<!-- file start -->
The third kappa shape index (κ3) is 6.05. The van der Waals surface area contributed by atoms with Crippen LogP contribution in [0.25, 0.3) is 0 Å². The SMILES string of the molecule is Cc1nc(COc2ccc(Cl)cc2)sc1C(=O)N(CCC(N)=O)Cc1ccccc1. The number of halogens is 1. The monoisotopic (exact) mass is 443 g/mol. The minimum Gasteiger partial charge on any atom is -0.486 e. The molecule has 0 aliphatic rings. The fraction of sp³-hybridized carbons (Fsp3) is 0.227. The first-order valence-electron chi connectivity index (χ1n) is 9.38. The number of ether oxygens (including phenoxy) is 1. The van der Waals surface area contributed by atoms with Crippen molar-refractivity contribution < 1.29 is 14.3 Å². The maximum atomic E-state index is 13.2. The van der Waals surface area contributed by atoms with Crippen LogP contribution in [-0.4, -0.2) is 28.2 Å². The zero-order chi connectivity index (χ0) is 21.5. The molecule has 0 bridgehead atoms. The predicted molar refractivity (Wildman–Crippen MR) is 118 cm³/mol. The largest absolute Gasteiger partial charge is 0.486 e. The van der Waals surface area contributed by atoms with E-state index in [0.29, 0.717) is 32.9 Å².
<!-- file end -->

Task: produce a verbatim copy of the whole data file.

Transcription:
The third kappa shape index (κ3) is 6.05. The van der Waals surface area contributed by atoms with Crippen LogP contribution in [0.25, 0.3) is 0 Å². The SMILES string of the molecule is Cc1nc(COc2ccc(Cl)cc2)sc1C(=O)N(CCC(N)=O)Cc1ccccc1. The number of halogens is 1. The monoisotopic (exact) mass is 443 g/mol. The minimum Gasteiger partial charge on any atom is -0.486 e. The molecule has 0 aliphatic rings. The fraction of sp³-hybridized carbons (Fsp3) is 0.227. The first-order valence-electron chi connectivity index (χ1n) is 9.38. The number of ether oxygens (including phenoxy) is 1. The van der Waals surface area contributed by atoms with Crippen molar-refractivity contribution < 1.29 is 14.3 Å². The maximum atomic E-state index is 13.2. The van der Waals surface area contributed by atoms with Crippen LogP contribution in [-0.4, -0.2) is 28.2 Å². The zero-order chi connectivity index (χ0) is 21.5. The molecule has 0 bridgehead atoms. The predicted molar refractivity (Wildman–Crippen MR) is 118 cm³/mol. The largest absolute Gasteiger partial charge is 0.486 e. The van der Waals surface area contributed by atoms with E-state index in [0.29, 0.717) is 32.9 Å².